Posted at: 12/12/2012 6:01 PM
Updated at: 12/12/2012 11:15 PM
By: Alan Hoglund
A Federal Trade Commission report reveals that some of the most popular children's applications on smart phones are taking the users location information and sharing it with third parties without parents' knowledge or consent.
Sen. Al Franken, D-Minnesota, tells Eyewitness News he aims to criminalize that behavior with what has been dubbed the "Stalking Apps Bill."
The bill, according to Franken's staff, would also close a loophole that allows stalking apps to run in secret on women's and girl's smartphones, before sending location information to a third party.
According to Franken's staff, the Location Protection Privacy act will prevent companies that make the software on your smartphone-including apps and GPS devices-from collecting and sharing your location information with third parties without your explicit consent.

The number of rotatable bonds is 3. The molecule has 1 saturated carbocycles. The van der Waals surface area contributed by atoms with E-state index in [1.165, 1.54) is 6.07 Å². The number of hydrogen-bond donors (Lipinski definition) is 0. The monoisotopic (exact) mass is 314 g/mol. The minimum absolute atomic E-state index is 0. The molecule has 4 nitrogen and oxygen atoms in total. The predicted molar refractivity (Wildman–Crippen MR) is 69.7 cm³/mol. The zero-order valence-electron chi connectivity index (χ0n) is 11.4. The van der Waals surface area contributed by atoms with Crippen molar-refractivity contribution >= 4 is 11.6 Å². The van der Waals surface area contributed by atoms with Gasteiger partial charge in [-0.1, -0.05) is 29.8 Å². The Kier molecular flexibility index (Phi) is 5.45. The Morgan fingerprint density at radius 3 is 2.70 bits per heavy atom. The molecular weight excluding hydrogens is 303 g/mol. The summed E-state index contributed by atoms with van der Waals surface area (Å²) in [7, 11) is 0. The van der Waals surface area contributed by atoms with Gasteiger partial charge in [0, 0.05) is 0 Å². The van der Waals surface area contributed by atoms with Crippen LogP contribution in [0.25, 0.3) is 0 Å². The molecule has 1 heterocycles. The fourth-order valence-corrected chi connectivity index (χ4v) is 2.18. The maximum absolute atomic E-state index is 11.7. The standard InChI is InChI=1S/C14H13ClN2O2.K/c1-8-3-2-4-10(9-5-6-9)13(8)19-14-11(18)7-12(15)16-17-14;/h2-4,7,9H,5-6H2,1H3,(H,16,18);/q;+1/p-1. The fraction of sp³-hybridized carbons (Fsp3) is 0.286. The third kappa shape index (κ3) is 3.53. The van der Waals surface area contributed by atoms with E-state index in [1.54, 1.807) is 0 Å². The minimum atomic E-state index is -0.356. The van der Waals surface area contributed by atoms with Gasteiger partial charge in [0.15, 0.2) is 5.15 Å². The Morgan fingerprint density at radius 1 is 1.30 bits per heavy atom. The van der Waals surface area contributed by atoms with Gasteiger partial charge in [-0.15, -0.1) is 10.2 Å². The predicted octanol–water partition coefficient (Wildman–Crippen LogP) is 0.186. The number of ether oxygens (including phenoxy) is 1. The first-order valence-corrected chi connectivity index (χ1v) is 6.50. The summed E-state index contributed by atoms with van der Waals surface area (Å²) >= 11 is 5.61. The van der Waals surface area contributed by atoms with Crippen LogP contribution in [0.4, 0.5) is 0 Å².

Franken said a St. Louis County woman became a victim of that stalking behavior after being abused. He said she was at a domestic abuse meeting and "while she was there she got a message from her abuser saying 'why are you at the county building? Are you going to the domestic violence program?' That scared her. So they took her to the courthouse to get a restraining order against the guy, and then she got a message saying 'why are you at the courthouse? Are you getting a restraining order against me?' This is terrifying."
The bill will be taken up in a committee on Thursday.